Rightly or wrongly, the home education movement is growing, at least in the UK. I'm on several mailing lists and Facebook groups, and get the impression that home educators are roughly divided between those who choose the lifestyle from the start, and those who remove their children from school due to serious problems; often this is bullying, but sometimes the child just isn't suited to a classroom environment.

There are some very worrying trends in today's internet-savvy youth. Negative peer pressure and bullying show no signs of decreasing; teenage depression is on the rise, teenage suicide higher than ever. I'm very sympathetic to parents who care enough to pull an unhappy child out of a toxic environment in the hope of providing something better.

However, I'm more of the mindset of those who see home education as a positive option rather than a last resort, even if there are good schools around. We rather fell into it when we moved to Cyprus; I had to overcome many negative preconceptions to see that education is far more than a school curriculum, and that it's entirely possible to learn all one needs to know without structure or formal 'lessons'.

One deeply-held misconception about home educators is that they are socially incompetent. There was actually some research done in this in, I believe, the 1990s; the result surprised even the researchers, as it showed that on the whole home educated children were MORE socially able than their schooled peers. They got along well with people of all ages, backgrounds and cultures and did not have the need to 'fit in' or be part of the 'in-crowd'. This meant that they were more comfortable in their own skins, and better able to make a good, natural impression.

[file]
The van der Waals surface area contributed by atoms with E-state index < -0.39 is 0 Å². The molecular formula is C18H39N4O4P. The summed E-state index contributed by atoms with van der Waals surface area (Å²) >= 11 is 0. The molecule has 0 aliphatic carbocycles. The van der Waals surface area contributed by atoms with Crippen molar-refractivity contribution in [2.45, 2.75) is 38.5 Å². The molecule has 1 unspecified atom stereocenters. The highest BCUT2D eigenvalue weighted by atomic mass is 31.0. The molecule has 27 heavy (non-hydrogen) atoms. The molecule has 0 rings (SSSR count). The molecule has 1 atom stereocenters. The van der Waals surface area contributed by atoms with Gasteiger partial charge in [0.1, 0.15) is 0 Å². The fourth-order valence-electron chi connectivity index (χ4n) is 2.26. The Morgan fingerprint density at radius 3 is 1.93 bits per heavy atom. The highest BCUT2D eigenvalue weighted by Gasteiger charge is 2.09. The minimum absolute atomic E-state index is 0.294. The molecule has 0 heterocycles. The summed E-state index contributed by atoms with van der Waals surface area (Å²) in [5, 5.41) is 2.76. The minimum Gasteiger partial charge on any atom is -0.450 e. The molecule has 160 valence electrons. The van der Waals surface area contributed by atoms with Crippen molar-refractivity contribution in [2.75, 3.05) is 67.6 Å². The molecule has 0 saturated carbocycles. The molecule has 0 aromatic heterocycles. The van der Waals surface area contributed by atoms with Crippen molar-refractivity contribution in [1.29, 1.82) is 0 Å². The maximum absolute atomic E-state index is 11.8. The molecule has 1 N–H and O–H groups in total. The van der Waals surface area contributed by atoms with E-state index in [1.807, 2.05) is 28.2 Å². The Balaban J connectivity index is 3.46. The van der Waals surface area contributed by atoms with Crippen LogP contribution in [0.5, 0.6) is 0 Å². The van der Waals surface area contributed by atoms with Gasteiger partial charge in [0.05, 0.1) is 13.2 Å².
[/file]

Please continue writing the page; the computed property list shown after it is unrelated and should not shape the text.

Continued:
Obviously there are always exceptions. Some children are naturally friendly and get along with everyone; some are natural loners, or socially awkward. I have met some of the latter who went through school, often badly bullied. Classroom 'socialisation' did not help them at all; it may even have made things worse for them. Asperger's Syndrome is more widely recognised than it used to be - and there are quite a few Aspies who are home educated, often because they had such a difficult time with school. To blame home education for their poor social skills rather misses the point.

Over the years we have met many home educating families, most of whom we have liked very much. We don't always understand or agree with all their methods, but we absolutely respect the right (enshrined in UK law) for parents to decide, preferably in conjunction with the children, how education should take place. I am firmly of the opinion that home education (at its best) is a wonderful option. But it's not for everyone. There are some excellent schools and many children thrive in them.

We parents have a difficult, often stressful job, and all we can do at any point is attempt to find what is best and right for our children at each opportunity as they grow up. I find it very sad when we can't all support and encourage each other, no matter what educational choices we and our offspring make. Let's not pass judgement on each other, based on a handful of negative experiences; just because you happen to know an awkward, ignorant home educated child (or, indeed, an awkward, ignorant schooled child) does not mean that he is like this simply because of the way he is educated.

Sunday, January 19, 2014

The problem with the 'knowledge of good and evil'.

Sometimes, reading a book that may - or may not - be generally quite interesting, a sentence or paragraph will leap out at me. A lightbulb clicks on in my mind; I have an 'aha!' moment. Another little piece in the vast jigsaw of life slots into place. Or, at least, a possible place.

One such moment occurred this week, while continuing to read 'The Adventure of Living'.  Here's what I read: